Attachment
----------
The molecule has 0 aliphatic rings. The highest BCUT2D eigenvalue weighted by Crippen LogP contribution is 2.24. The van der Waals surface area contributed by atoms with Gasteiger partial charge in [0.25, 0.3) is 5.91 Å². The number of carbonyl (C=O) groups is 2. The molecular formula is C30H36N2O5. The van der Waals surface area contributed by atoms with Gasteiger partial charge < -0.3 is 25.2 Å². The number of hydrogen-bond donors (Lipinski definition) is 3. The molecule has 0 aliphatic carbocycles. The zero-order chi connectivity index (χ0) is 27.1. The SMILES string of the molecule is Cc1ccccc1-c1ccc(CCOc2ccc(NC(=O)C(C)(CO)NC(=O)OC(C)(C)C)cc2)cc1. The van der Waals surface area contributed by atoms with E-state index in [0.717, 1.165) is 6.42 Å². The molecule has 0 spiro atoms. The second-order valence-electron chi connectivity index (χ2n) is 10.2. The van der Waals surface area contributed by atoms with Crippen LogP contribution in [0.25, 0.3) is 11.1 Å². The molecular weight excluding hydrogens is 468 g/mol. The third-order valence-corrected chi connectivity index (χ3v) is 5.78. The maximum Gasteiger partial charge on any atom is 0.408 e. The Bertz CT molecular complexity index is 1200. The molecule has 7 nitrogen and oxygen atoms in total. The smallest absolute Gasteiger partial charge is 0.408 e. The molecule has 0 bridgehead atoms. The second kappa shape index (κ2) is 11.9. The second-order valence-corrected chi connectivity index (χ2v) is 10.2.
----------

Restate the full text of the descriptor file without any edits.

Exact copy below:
The molecule has 0 aliphatic rings. The highest BCUT2D eigenvalue weighted by Crippen LogP contribution is 2.24. The van der Waals surface area contributed by atoms with Gasteiger partial charge in [0.25, 0.3) is 5.91 Å². The number of carbonyl (C=O) groups is 2. The molecular formula is C30H36N2O5. The van der Waals surface area contributed by atoms with Gasteiger partial charge < -0.3 is 25.2 Å². The number of hydrogen-bond donors (Lipinski definition) is 3. The molecule has 0 aliphatic carbocycles. The zero-order chi connectivity index (χ0) is 27.1. The SMILES string of the molecule is Cc1ccccc1-c1ccc(CCOc2ccc(NC(=O)C(C)(CO)NC(=O)OC(C)(C)C)cc2)cc1. The van der Waals surface area contributed by atoms with E-state index in [0.717, 1.165) is 6.42 Å². The molecule has 0 spiro atoms. The second-order valence-electron chi connectivity index (χ2n) is 10.2. The van der Waals surface area contributed by atoms with Crippen LogP contribution in [0.25, 0.3) is 11.1 Å². The molecular weight excluding hydrogens is 468 g/mol. The third-order valence-corrected chi connectivity index (χ3v) is 5.78. The maximum Gasteiger partial charge on any atom is 0.408 e. The Bertz CT molecular complexity index is 1200. The molecule has 7 nitrogen and oxygen atoms in total. The smallest absolute Gasteiger partial charge is 0.408 e. The molecule has 0 bridgehead atoms. The second kappa shape index (κ2) is 11.9. The second-order valence-corrected chi connectivity index (χ2v) is 10.2.